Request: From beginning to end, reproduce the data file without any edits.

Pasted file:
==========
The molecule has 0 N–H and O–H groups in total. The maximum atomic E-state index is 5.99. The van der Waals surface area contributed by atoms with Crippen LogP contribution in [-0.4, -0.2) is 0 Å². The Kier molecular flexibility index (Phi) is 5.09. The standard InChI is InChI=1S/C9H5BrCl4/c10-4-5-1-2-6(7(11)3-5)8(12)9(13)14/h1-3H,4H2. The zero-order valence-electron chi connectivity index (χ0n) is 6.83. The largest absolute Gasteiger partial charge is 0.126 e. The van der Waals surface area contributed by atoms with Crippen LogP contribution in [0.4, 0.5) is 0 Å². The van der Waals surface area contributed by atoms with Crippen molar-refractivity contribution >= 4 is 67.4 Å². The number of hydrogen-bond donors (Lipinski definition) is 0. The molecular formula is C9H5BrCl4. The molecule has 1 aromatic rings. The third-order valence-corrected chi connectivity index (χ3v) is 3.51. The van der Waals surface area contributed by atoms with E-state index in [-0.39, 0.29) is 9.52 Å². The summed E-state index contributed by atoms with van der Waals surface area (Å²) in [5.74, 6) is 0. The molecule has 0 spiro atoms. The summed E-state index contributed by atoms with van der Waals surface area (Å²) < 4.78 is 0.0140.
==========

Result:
The molecule has 0 N–H and O–H groups in total. The maximum atomic E-state index is 5.99. The van der Waals surface area contributed by atoms with Crippen LogP contribution in [-0.4, -0.2) is 0 Å². The Kier molecular flexibility index (Phi) is 5.09. The standard InChI is InChI=1S/C9H5BrCl4/c10-4-5-1-2-6(7(11)3-5)8(12)9(13)14/h1-3H,4H2. The zero-order valence-electron chi connectivity index (χ0n) is 6.83. The largest absolute Gasteiger partial charge is 0.126 e. The van der Waals surface area contributed by atoms with Crippen LogP contribution in [0.4, 0.5) is 0 Å². The van der Waals surface area contributed by atoms with Crippen molar-refractivity contribution >= 4 is 67.4 Å². The number of hydrogen-bond donors (Lipinski definition) is 0. The molecular formula is C9H5BrCl4. The molecule has 1 aromatic rings. The third-order valence-corrected chi connectivity index (χ3v) is 3.51. The van der Waals surface area contributed by atoms with E-state index in [-0.39, 0.29) is 9.52 Å². The summed E-state index contributed by atoms with van der Waals surface area (Å²) in [5.74, 6) is 0. The molecule has 0 spiro atoms. The summed E-state index contributed by atoms with van der Waals surface area (Å²) < 4.78 is 0.0140.